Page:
Rodriguez v. John Doe et al

Filing 53

ORDER ADOPTING 31 REPORT AND RECOMMENDATIONS. ORDER denying 51 Motion to Amend/Correct; denying 52 Motion to Amend/Correct. Signed by Honorable Timothy L. Brooks on July 13, 2015. (src)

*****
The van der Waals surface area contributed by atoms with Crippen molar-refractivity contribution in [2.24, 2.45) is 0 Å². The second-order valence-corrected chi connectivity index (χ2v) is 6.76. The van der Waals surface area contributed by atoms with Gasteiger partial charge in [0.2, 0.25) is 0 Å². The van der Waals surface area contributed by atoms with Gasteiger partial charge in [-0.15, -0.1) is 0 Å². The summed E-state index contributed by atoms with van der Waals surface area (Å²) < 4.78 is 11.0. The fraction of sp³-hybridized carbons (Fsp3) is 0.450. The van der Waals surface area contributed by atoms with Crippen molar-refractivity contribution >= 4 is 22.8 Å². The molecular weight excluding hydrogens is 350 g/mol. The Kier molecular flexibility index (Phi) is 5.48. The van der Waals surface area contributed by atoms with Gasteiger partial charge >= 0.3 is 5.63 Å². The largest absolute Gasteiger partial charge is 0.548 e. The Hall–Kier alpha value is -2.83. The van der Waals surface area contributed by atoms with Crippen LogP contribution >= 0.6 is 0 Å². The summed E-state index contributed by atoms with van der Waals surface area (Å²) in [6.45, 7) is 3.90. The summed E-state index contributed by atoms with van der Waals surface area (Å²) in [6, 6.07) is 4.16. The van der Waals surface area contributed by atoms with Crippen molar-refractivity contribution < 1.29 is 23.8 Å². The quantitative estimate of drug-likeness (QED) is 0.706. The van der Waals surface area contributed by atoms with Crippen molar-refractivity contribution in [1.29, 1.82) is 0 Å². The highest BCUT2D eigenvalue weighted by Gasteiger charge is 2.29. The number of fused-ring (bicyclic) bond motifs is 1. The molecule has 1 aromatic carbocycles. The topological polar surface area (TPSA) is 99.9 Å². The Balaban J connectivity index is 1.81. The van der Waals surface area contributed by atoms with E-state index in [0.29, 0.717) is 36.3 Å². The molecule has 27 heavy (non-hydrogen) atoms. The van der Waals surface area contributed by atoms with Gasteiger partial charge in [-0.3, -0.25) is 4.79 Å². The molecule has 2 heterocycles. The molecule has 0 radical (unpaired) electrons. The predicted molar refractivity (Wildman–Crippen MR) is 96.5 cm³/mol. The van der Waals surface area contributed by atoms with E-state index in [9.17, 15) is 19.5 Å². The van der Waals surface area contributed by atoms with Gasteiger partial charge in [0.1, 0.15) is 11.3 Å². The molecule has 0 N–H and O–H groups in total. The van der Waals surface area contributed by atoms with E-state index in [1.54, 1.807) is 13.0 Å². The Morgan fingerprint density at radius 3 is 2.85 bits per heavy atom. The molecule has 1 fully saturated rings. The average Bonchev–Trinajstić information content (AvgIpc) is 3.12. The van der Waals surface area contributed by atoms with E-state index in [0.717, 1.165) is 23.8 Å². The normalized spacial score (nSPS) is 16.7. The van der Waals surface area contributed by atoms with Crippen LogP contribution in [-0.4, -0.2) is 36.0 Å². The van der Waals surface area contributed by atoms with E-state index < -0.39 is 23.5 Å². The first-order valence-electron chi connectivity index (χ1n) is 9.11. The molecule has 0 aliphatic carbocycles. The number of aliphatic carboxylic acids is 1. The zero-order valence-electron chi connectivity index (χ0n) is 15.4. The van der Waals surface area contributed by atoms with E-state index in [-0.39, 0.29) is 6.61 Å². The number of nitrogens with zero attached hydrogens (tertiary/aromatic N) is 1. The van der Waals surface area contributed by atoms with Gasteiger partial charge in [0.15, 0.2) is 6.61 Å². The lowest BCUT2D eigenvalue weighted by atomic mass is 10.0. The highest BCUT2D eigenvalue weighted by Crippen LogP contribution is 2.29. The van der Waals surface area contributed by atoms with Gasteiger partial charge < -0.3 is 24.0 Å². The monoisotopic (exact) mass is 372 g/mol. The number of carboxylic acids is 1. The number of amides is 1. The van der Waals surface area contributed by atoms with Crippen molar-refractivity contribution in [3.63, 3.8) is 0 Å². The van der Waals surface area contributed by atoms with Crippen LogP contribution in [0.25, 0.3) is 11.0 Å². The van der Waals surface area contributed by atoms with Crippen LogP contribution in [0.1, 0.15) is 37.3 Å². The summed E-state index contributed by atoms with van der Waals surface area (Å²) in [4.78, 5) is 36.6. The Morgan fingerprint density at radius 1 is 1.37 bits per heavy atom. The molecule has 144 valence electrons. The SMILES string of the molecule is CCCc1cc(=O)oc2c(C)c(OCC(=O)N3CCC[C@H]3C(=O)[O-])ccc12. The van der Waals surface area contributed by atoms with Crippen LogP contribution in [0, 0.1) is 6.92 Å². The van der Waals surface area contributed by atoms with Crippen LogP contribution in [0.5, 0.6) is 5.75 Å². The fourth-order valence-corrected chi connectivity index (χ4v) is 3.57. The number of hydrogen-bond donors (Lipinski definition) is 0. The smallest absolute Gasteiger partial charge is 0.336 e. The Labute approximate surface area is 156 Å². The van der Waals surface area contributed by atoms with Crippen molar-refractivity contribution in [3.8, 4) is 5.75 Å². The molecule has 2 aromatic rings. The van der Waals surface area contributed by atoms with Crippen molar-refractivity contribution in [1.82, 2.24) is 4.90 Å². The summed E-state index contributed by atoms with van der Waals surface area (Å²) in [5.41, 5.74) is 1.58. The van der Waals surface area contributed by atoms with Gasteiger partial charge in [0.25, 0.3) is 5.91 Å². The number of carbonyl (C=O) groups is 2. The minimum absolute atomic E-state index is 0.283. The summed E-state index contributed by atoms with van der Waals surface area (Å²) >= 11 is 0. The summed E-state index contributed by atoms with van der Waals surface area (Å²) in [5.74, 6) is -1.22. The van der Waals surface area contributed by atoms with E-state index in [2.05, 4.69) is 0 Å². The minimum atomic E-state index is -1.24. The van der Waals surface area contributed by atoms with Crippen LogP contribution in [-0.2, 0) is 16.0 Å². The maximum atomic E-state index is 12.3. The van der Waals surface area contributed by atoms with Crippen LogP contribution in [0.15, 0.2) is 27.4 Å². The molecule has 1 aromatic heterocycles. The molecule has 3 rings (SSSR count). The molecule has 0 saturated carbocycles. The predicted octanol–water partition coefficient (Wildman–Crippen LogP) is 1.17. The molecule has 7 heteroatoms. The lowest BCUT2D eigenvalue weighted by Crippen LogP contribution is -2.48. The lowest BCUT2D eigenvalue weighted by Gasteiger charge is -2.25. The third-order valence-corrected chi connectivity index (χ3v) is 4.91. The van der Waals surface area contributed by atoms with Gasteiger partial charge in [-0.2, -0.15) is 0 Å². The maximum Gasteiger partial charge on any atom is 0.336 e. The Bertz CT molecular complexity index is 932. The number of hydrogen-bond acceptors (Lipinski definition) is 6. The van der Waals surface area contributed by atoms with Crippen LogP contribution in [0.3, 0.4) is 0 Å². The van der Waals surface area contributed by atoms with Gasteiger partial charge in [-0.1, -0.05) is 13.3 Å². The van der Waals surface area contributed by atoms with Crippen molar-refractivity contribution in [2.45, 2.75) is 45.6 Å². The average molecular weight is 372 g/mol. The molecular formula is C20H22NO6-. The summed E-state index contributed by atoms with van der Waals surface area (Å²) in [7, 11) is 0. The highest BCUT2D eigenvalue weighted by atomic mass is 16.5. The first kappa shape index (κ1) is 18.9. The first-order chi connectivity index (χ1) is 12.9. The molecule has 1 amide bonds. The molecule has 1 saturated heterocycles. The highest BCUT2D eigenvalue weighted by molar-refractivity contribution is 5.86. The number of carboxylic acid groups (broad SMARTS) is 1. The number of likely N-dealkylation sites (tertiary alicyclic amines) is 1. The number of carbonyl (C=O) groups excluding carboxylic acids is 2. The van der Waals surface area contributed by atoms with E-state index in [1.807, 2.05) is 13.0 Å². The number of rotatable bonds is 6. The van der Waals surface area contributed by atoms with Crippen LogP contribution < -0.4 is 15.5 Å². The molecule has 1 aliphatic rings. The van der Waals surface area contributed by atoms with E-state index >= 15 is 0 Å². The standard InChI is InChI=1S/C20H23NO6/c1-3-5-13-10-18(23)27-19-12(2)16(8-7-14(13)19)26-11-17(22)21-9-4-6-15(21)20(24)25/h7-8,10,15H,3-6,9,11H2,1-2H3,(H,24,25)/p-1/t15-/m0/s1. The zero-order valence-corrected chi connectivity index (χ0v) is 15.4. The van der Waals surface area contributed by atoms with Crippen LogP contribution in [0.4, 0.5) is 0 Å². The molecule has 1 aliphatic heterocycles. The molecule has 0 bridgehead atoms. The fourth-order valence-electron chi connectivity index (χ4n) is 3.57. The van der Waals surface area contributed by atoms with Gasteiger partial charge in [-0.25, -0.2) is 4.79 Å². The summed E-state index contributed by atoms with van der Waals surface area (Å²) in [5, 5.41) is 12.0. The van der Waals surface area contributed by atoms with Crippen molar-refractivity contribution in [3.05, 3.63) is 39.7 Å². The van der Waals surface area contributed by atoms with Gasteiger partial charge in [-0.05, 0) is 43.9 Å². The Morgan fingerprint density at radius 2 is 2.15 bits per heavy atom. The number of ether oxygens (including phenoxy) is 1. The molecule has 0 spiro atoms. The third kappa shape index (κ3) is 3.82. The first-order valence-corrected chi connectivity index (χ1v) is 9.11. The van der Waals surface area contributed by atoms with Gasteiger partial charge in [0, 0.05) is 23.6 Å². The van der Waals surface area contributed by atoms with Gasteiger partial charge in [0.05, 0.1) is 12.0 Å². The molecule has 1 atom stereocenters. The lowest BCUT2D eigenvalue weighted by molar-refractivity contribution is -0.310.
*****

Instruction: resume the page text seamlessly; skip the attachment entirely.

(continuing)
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IN THE UNITED STATES DISTRICT COURT WESTERN DISTRICT OF ARKANSAS FAYETTEVILLE DIVISION FERNANDO M. RODRIGUEZ V. PLAINTIFF CASE NOs. 5:14-CV-05161, 5:14-CV-05197, and 5:14-CV-05198 JOSE VEGA a/k/a FEDERICO VEGA-ROBLES or JOSE F. VEGA; MS. TORRES, Benton County Detention Center; OFFICER GARCIA, Rogers Police Department; JERRY; CHON; DAVID QUINTERO, Mechanic; JOHN DOE DEPUTIES 1 TO 5, Benton County Detention Center; ISRAEL CASTILLO GALVAN; BENTONVILLE COURT/ROGERS COURT; OFFICER WASENG XIONG; OZARK MOUNTAIN POULTRY; MR. LEON and/or LEON ALVORADA ARCE; JOHN DOE CONSPIRATORS; and JOHN DOE EX-CELL MATE DEFENDANTS ORDER Currently before the Court is the Report and Recommendation ("R & R") (Doc. 31) of the Honorable Erin L. Setser, United States Magistrate for the Western District of Arkansas, filed in this case on December 17, 2014, regarding Plaintiff Fernando M. Rodriguez's consolidated civil rights actions pursuant to 42 U.S.C. § 1983. The Magistrate performed a pre-service screening of Mr. Rodriguez's Complaint under the Prison Litigation Reform Act, 28 U.S.C. §1915A, as he proceeds pro se and in forma pauperis. Mr. Rodriguez has filed numerous Objections to the R & R (Docs. 32-50). He also filed two Motions to Correct and Amend (Docs. 51-52). The Court has conducted a de nova review as to all specified proposed findings and recommendations to which Mr. Rodriguez has raised objections. 28 U.S.C. § 636(b)(1 ). After careful review, the Court concludes that the findings and recommendations of the Magistrate should be, and hereby are, APPROVED and ADOPTED. Further, Mr. Rodriguez's Motions to Correct and Amend are DENIED. The Magistrate recommends that Mr. Rodriguez's consolidated cases be dismissed entirely. Specifically, the Magistrate recommends dismissal as to: (1) Jose Vega, David Quintero, Israel Castillo Galvan, Mr. Rodriguez's ex-cell mate, Jerry, Chon, Mr. Leon and/or Leon Alvorada Arce, and Ozark Mountain Poultry, as these are all private individuals or entities not subject to a § 1983 action; (2) the allegations of excessive force against John Doe Deputies, as these are barred by the statute of limitations; (3) Officer Garcia's refusal to investigate Mr. Rodriguez's allegations of stolen mail and documents, as there is no constitutional right to have law enforcement investigate a reported crime; (4) any challenges to actions taken by the state court, as only the United States Supreme Court has jurisdiction to review state court decisions; (5) claims that Mr. Rodriguez's constitutional rights were violated by the issuance of citations, fines/ court costs, and proceedings against him, as these are barred by Heck v. Humphrey, 512 U.S. 4 77 (1994 ); (6) Ms. Torres regarding lost mail, as Mr. Rodriguez has not alleged that there was an ongoing practice or policy that resulted in interference with his mail; and (7) allegations that Officer Xiong used excessive force by pointing a gun at a suspect, without more, fails to rise to a violation of a constitutional right. Much of Mr. Rodriguez's numerous filings do not appear to be responsive in any comprehensible way to the Magistrate's R & R. Instead, the majority of Mr. Rodriguez's objections involve letters that he believes other inmates are intercepting in the jail or purporting to send to the Court in his name. He is concerned about what these inmates 2 may do in the future, but he concedes they are not named in this lawsuit. While it is difficult to surmise Mr. Rodriguez's objections from his general grievances about other inmates and generally to being imprisoned, Mr. Rodriguez only objects to three of the Magistrate's recommendations. 1 Mr. Rodriguez first objects to the dismissal of Officer Garcia for failure to investigate the alleged theft of his mail and certain documents. There is no constitutional right to have law enforcement officials investigate a reported crime. See Sheets v. Mullins, 287 F.3d 581 (6th Cir. 2002). "The Due Process Clause of the Fourteenth Amendment does not impose upon the state an affirmative duty to protect its citizens against private acts of violence, but rather, places limitations on affirmative state action that denies life, liberty, or property without due process of law." Kallstrom v. City of Columbus, 136 F.3d 1055, 1065 (6th Cir. 1998). Therefore, Mr. Rodriguez's first objection is overruled. Mr. Rodriguez next objects to the dismissal of Officer Xiong, asserting that because Officer Xiong pointed a gun at him, Mr. Rodriguez "could have been shot accidentally." (Doc. 32, p.4 ). To obtain relief under 42 U.S.C. § 1983, "a plaintiff must prove (1) violation of a constitutional right, (2) committed by a state actor, (3) who acted with the requisite culpability and causation to violate the constitutional right." McDonald v. City of Saint Paul, 679 F.3d 698, 704 (8th Cir. 2012) (quoting Shrum ex rel Kelly v. Kluck, 249 F.3d 773, 777 (8th Cir. 2001) (citation omitted)). However, drawing and pointing a gun at a prisoner or suspect, without any indication that the officer intended or attempted to fire the gun, does 1 To the extentthat-embedded within the numerous documents submitted-Mr. Rodriguez has actually objected to the remaining recommendations by the Magistrate to dismiss his claims, the Court adopts the Magistrate's recommendations and reasoning entirely. 3 r not rise to the level of a constitutional violation. Edwards v. Giles, 51 F.3d 155, 157 (8th Cir. 1995). In fact, in his Amended Complaint, Mr. Rodriguez acknowledges that he did not believe that the officer wished to shoot him. Accordingly, Mr. Rodriguez's second objection regarding excessive force is without merit and will be overruled. Lastly, Mr. Rodriguez objects to the dismissal by the Magistrate of his excessive force claims against the five unknown deputies in the Benton County Jail on February 18, 2003. Mr. Rodriguez's cause of action is barred by the statute of limitations, as these consolidated cases were not filed until 2014, some 11 years after the alleged conduct. While § 1983 does not contain its own statute of limitations, it is governed by the most analogous state statute of limitations. See Wilson v. Garcia , 471 U.S. 261, 268 (1985). In Arkansas, the statute of limitations for personal injury is three years. See Ark. Code Ann. § 16-56-105(3); Miller v. Norris, 247 F.3d 736 , 739 (8th Cir. 2001) (Ark. Code Ann.§ 16-56105(3) is the statute of limitations applicable to§ 1983 cases). Therefore, any allegation related to conduct in 2003 is time barred , and is therefore overruled. The Court, being well and sufficiently advised, finds that the R & R (Doc. 31) should be and hereby is ADOPTED. IT IS THEREFORE ORDERED that Plaintiff Fernando M. Rodriguez's Amended Complaint (Doc. 5) is DISMISSED WITH PREJUDICE, as all claims asserted are frivolous, fail to state a claim upon which relief may be granted, or are not presently cognizable pursuant to 28 U.S.C. § 1915(e)(2)(B)(i)-(iii). 4 ' IT IS FURTHER ORDERED that Mr. Rodriguez's Motions to Correct and Amend (Docs. 51 and 52) are DENIED. Judgment will be entered contemporaneously with this ~ Order. IT IS SO ORDERED this Jr day of July, 2 , 5